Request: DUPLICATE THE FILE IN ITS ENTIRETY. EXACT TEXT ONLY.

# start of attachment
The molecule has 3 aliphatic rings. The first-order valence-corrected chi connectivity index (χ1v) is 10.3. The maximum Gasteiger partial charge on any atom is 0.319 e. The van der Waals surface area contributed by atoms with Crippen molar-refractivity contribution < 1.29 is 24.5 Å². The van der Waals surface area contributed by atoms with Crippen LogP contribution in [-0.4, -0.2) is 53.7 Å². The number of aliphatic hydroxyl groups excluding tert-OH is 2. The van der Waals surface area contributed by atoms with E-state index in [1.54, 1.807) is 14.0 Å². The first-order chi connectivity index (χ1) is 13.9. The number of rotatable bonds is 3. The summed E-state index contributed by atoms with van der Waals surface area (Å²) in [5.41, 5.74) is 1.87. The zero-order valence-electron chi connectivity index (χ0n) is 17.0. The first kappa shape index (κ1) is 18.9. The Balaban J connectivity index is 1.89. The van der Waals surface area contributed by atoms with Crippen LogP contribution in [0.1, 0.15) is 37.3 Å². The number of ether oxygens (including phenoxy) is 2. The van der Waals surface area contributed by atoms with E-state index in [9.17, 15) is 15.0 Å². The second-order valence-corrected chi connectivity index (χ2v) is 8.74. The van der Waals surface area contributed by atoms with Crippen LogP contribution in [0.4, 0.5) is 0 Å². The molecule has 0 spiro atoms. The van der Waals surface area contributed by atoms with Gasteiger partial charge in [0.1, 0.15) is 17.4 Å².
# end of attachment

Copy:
The molecule has 3 aliphatic rings. The first-order valence-corrected chi connectivity index (χ1v) is 10.3. The maximum Gasteiger partial charge on any atom is 0.319 e. The van der Waals surface area contributed by atoms with Crippen molar-refractivity contribution < 1.29 is 24.5 Å². The van der Waals surface area contributed by atoms with Crippen LogP contribution in [-0.4, -0.2) is 53.7 Å². The number of aliphatic hydroxyl groups excluding tert-OH is 2. The van der Waals surface area contributed by atoms with E-state index in [1.54, 1.807) is 14.0 Å². The first-order chi connectivity index (χ1) is 13.9. The number of rotatable bonds is 3. The summed E-state index contributed by atoms with van der Waals surface area (Å²) in [5.41, 5.74) is 1.87. The zero-order valence-electron chi connectivity index (χ0n) is 17.0. The first kappa shape index (κ1) is 18.9. The Balaban J connectivity index is 1.89. The van der Waals surface area contributed by atoms with Crippen LogP contribution in [0.1, 0.15) is 37.3 Å². The number of ether oxygens (including phenoxy) is 2. The van der Waals surface area contributed by atoms with E-state index in [9.17, 15) is 15.0 Å². The second-order valence-corrected chi connectivity index (χ2v) is 8.74. The van der Waals surface area contributed by atoms with Crippen LogP contribution in [0.4, 0.5) is 0 Å². The molecule has 0 spiro atoms. The van der Waals surface area contributed by atoms with Gasteiger partial charge in [0.1, 0.15) is 17.4 Å².